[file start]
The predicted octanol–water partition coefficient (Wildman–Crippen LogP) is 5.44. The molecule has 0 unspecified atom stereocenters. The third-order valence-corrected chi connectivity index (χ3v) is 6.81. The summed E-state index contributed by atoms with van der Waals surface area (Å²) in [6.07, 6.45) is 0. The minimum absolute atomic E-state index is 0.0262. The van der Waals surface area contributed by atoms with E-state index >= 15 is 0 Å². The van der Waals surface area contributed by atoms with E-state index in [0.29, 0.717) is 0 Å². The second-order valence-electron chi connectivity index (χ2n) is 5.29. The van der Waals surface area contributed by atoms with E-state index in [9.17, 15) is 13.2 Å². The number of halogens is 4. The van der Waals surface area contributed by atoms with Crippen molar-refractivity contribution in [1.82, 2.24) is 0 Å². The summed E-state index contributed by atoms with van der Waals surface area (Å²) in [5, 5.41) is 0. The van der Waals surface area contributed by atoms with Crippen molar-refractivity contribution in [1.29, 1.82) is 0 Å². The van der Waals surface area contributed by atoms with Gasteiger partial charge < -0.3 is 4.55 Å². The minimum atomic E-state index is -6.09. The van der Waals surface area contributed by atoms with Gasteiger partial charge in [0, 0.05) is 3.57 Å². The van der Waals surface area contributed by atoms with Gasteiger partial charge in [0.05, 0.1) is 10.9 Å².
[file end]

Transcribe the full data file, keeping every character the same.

The predicted octanol–water partition coefficient (Wildman–Crippen LogP) is 5.44. The molecule has 0 unspecified atom stereocenters. The third-order valence-corrected chi connectivity index (χ3v) is 6.81. The summed E-state index contributed by atoms with van der Waals surface area (Å²) in [6.07, 6.45) is 0. The minimum absolute atomic E-state index is 0.0262. The van der Waals surface area contributed by atoms with E-state index >= 15 is 0 Å². The van der Waals surface area contributed by atoms with E-state index in [0.29, 0.717) is 0 Å². The second-order valence-electron chi connectivity index (χ2n) is 5.29. The van der Waals surface area contributed by atoms with E-state index in [9.17, 15) is 13.2 Å². The number of halogens is 4. The van der Waals surface area contributed by atoms with Crippen molar-refractivity contribution in [1.82, 2.24) is 0 Å². The summed E-state index contributed by atoms with van der Waals surface area (Å²) in [5, 5.41) is 0. The van der Waals surface area contributed by atoms with Crippen molar-refractivity contribution in [1.29, 1.82) is 0 Å². The van der Waals surface area contributed by atoms with Gasteiger partial charge < -0.3 is 4.55 Å². The minimum atomic E-state index is -6.09. The van der Waals surface area contributed by atoms with Gasteiger partial charge in [0, 0.05) is 3.57 Å². The van der Waals surface area contributed by atoms with Gasteiger partial charge in [0.05, 0.1) is 10.9 Å².